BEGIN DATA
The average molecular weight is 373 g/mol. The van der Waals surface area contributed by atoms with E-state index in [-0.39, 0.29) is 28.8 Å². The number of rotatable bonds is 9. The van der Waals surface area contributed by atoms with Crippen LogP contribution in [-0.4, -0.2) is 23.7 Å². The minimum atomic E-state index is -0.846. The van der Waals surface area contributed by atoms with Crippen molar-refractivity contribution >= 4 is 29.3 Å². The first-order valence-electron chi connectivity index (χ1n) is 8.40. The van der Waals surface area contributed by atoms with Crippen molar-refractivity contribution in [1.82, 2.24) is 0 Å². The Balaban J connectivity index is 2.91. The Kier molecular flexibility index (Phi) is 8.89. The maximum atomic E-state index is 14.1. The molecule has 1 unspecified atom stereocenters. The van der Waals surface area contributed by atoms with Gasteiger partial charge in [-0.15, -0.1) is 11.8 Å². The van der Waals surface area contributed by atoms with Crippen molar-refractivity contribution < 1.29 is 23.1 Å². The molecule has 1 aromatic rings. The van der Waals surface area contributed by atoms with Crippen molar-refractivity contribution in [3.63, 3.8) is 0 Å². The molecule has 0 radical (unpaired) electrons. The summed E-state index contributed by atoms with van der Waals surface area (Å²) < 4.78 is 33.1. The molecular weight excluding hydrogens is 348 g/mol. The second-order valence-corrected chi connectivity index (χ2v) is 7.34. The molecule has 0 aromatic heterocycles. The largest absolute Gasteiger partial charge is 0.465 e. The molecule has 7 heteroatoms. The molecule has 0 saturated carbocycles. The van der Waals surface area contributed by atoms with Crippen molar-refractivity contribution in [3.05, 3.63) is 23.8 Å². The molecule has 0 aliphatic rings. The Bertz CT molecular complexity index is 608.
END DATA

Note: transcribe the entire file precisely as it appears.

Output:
The average molecular weight is 373 g/mol. The van der Waals surface area contributed by atoms with E-state index in [-0.39, 0.29) is 28.8 Å². The number of rotatable bonds is 9. The van der Waals surface area contributed by atoms with Crippen LogP contribution in [-0.4, -0.2) is 23.7 Å². The minimum atomic E-state index is -0.846. The van der Waals surface area contributed by atoms with Crippen molar-refractivity contribution >= 4 is 29.3 Å². The first-order valence-electron chi connectivity index (χ1n) is 8.40. The van der Waals surface area contributed by atoms with Crippen molar-refractivity contribution in [1.82, 2.24) is 0 Å². The Balaban J connectivity index is 2.91. The Kier molecular flexibility index (Phi) is 8.89. The maximum atomic E-state index is 14.1. The molecule has 1 unspecified atom stereocenters. The van der Waals surface area contributed by atoms with Gasteiger partial charge in [-0.15, -0.1) is 11.8 Å². The van der Waals surface area contributed by atoms with Crippen molar-refractivity contribution < 1.29 is 23.1 Å². The molecule has 1 aromatic rings. The van der Waals surface area contributed by atoms with Crippen molar-refractivity contribution in [3.63, 3.8) is 0 Å². The molecule has 0 radical (unpaired) electrons. The summed E-state index contributed by atoms with van der Waals surface area (Å²) < 4.78 is 33.1. The molecular weight excluding hydrogens is 348 g/mol. The second-order valence-corrected chi connectivity index (χ2v) is 7.34. The molecule has 0 aromatic heterocycles. The largest absolute Gasteiger partial charge is 0.465 e. The molecule has 7 heteroatoms. The molecule has 0 saturated carbocycles. The van der Waals surface area contributed by atoms with Crippen molar-refractivity contribution in [3.05, 3.63) is 23.8 Å². The molecule has 0 aliphatic rings. The Bertz CT molecular complexity index is 608.